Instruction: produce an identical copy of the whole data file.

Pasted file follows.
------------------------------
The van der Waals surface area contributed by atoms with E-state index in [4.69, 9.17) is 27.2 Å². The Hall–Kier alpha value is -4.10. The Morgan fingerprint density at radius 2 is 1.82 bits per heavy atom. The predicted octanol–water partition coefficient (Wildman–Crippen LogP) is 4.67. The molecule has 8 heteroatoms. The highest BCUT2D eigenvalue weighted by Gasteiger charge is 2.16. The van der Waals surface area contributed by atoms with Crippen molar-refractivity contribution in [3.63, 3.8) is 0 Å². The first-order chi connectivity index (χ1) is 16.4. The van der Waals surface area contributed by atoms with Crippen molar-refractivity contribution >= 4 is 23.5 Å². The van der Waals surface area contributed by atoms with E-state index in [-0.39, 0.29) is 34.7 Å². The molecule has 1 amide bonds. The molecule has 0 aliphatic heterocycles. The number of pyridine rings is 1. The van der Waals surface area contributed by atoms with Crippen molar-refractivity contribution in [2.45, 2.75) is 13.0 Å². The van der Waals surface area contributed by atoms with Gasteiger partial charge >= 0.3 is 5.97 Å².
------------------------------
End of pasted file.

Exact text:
The van der Waals surface area contributed by atoms with E-state index in [4.69, 9.17) is 27.2 Å². The Hall–Kier alpha value is -4.10. The Morgan fingerprint density at radius 2 is 1.82 bits per heavy atom. The predicted octanol–water partition coefficient (Wildman–Crippen LogP) is 4.67. The molecule has 8 heteroatoms. The highest BCUT2D eigenvalue weighted by Gasteiger charge is 2.16. The van der Waals surface area contributed by atoms with Crippen molar-refractivity contribution in [3.63, 3.8) is 0 Å². The first-order chi connectivity index (χ1) is 16.4. The van der Waals surface area contributed by atoms with Crippen molar-refractivity contribution >= 4 is 23.5 Å². The van der Waals surface area contributed by atoms with E-state index in [-0.39, 0.29) is 34.7 Å². The molecule has 1 amide bonds. The molecule has 0 aliphatic heterocycles. The number of pyridine rings is 1. The van der Waals surface area contributed by atoms with Crippen molar-refractivity contribution in [2.45, 2.75) is 13.0 Å². The van der Waals surface area contributed by atoms with Gasteiger partial charge >= 0.3 is 5.97 Å².